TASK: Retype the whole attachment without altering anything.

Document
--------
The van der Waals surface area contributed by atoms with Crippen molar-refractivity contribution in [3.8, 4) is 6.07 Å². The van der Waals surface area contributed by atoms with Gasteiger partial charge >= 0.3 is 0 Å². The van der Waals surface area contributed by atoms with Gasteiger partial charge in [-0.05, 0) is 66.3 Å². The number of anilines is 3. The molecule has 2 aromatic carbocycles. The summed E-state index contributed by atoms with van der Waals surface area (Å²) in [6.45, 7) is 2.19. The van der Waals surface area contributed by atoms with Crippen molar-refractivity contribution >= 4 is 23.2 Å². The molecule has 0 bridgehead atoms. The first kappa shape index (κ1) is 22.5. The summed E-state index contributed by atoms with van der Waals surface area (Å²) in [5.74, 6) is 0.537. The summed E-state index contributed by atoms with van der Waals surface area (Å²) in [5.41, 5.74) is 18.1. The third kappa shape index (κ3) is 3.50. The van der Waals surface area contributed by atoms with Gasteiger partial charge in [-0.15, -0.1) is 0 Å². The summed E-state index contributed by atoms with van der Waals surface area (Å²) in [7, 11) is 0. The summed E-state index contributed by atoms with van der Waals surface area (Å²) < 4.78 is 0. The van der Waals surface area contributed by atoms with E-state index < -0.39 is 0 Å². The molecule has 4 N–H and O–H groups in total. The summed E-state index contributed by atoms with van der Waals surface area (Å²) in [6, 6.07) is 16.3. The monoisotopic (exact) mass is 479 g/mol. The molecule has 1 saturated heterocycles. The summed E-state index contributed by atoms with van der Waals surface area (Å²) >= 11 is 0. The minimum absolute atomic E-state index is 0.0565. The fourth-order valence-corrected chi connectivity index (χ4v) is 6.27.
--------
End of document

The van der Waals surface area contributed by atoms with Crippen molar-refractivity contribution in [3.8, 4) is 6.07 Å². The van der Waals surface area contributed by atoms with Gasteiger partial charge >= 0.3 is 0 Å². The van der Waals surface area contributed by atoms with Gasteiger partial charge in [-0.05, 0) is 66.3 Å². The number of anilines is 3. The molecule has 2 aromatic carbocycles. The summed E-state index contributed by atoms with van der Waals surface area (Å²) in [6.45, 7) is 2.19. The van der Waals surface area contributed by atoms with Crippen molar-refractivity contribution >= 4 is 23.2 Å². The molecule has 0 bridgehead atoms. The first kappa shape index (κ1) is 22.5. The summed E-state index contributed by atoms with van der Waals surface area (Å²) in [5.74, 6) is 0.537. The summed E-state index contributed by atoms with van der Waals surface area (Å²) in [5.41, 5.74) is 18.1. The third kappa shape index (κ3) is 3.50. The van der Waals surface area contributed by atoms with Gasteiger partial charge in [-0.15, -0.1) is 0 Å². The summed E-state index contributed by atoms with van der Waals surface area (Å²) in [7, 11) is 0. The summed E-state index contributed by atoms with van der Waals surface area (Å²) < 4.78 is 0. The van der Waals surface area contributed by atoms with E-state index < -0.39 is 0 Å². The molecule has 4 N–H and O–H groups in total. The summed E-state index contributed by atoms with van der Waals surface area (Å²) in [6, 6.07) is 16.3. The monoisotopic (exact) mass is 479 g/mol. The molecule has 1 saturated heterocycles. The summed E-state index contributed by atoms with van der Waals surface area (Å²) >= 11 is 0. The minimum absolute atomic E-state index is 0.0565. The fourth-order valence-corrected chi connectivity index (χ4v) is 6.27.